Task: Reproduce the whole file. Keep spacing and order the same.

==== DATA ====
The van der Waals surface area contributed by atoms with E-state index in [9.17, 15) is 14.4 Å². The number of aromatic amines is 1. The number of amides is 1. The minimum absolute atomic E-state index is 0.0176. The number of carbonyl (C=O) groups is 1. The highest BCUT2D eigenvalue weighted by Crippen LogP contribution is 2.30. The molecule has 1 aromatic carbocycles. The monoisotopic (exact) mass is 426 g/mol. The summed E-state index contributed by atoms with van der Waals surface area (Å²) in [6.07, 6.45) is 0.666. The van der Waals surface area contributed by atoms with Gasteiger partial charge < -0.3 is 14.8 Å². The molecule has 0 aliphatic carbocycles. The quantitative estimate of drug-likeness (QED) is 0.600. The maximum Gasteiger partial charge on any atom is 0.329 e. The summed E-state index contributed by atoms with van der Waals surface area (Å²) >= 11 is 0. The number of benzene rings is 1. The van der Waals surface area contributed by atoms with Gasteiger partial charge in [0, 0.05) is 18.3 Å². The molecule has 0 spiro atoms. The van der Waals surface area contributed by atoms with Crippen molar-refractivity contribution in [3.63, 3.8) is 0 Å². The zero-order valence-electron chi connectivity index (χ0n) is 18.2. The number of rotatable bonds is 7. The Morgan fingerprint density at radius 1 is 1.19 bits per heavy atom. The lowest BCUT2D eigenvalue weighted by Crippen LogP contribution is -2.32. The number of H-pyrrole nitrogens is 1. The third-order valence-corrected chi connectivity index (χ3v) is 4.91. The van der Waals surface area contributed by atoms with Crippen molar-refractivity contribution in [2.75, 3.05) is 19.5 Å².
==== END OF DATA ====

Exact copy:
The van der Waals surface area contributed by atoms with E-state index in [9.17, 15) is 14.4 Å². The number of aromatic amines is 1. The number of amides is 1. The minimum absolute atomic E-state index is 0.0176. The number of carbonyl (C=O) groups is 1. The highest BCUT2D eigenvalue weighted by Crippen LogP contribution is 2.30. The molecule has 1 aromatic carbocycles. The monoisotopic (exact) mass is 426 g/mol. The summed E-state index contributed by atoms with van der Waals surface area (Å²) in [6.07, 6.45) is 0.666. The van der Waals surface area contributed by atoms with Gasteiger partial charge < -0.3 is 14.8 Å². The molecule has 0 aliphatic carbocycles. The quantitative estimate of drug-likeness (QED) is 0.600. The maximum Gasteiger partial charge on any atom is 0.329 e. The summed E-state index contributed by atoms with van der Waals surface area (Å²) >= 11 is 0. The number of benzene rings is 1. The van der Waals surface area contributed by atoms with Gasteiger partial charge in [0, 0.05) is 18.3 Å². The molecule has 0 spiro atoms. The van der Waals surface area contributed by atoms with Crippen molar-refractivity contribution in [3.63, 3.8) is 0 Å². The zero-order valence-electron chi connectivity index (χ0n) is 18.2. The number of rotatable bonds is 7. The Morgan fingerprint density at radius 1 is 1.19 bits per heavy atom. The lowest BCUT2D eigenvalue weighted by Crippen LogP contribution is -2.32. The number of H-pyrrole nitrogens is 1. The third-order valence-corrected chi connectivity index (χ3v) is 4.91. The van der Waals surface area contributed by atoms with Crippen molar-refractivity contribution in [2.75, 3.05) is 19.5 Å².